Creating a more inclusive, balanced, resilient and enduring energy policy path requires a new structure and approach that builds on White House and Cabinet leadership and the expertise of nearly 20 federal agencies.
The United States Congress in 2012 has been the least productive and most gridlocked in recent memory. That reality is reflected in the lowest job approval ratings the public has given Congress since 1974 —the year President Richard Nixon resigned to avoid impeachment and removal over the Watergate scandal.
A cliff-hanger presidential election, major issues at stake, an estimated $6 billion spent in the 2012 campaigns and an eight million person increase in the eligible voters all failed to sustain the upward momentum for turnout from 2004 and 2008.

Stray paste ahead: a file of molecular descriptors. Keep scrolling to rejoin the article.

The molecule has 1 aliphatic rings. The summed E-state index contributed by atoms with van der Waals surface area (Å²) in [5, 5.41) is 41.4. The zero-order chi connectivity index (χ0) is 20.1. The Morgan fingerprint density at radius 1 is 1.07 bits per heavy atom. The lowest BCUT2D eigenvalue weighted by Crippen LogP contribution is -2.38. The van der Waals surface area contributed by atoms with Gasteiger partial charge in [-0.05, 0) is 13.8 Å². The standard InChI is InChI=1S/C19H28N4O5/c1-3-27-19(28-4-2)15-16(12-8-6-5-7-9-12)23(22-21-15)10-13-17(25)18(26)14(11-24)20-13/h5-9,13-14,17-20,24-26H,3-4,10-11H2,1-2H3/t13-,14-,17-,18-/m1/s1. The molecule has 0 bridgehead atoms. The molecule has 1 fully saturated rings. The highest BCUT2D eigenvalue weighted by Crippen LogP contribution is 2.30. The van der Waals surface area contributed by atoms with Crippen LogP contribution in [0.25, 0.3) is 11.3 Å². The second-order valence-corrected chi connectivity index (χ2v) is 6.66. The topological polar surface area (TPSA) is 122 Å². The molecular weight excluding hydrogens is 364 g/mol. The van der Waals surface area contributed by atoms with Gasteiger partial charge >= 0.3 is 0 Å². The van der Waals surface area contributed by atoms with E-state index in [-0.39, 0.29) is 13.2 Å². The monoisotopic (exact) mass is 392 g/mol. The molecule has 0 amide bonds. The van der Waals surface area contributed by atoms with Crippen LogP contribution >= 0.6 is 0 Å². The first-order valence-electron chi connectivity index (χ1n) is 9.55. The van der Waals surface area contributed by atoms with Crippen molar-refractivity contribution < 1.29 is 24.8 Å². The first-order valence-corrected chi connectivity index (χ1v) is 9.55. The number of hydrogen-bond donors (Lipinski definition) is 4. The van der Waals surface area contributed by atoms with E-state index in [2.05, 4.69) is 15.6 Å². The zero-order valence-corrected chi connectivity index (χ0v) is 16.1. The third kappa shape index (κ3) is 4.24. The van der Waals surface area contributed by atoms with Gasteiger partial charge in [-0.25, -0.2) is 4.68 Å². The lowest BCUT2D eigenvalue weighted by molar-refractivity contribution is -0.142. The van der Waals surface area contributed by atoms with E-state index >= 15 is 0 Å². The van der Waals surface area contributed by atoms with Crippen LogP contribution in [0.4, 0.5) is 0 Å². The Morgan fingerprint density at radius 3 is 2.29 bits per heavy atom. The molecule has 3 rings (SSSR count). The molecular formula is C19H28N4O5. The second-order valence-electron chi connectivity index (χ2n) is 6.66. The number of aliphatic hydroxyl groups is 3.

The percentage of eligible citizens who are registered to vote in Tuesday’s general election likely slipped moderately from the levels reached in 2008 and 2004. However when all states have reported their registration, it is likely to be higher than it was in the 2000 election.
Following the 2010 census, congressional seats have been reapportioned, and new district lines have been drawn.
Updated December 3, 2012
The 112th Congress can take clear action to avoid the “fiscal cliff” and establish a framework for achieving comprehensive spending and tax reform in 2013.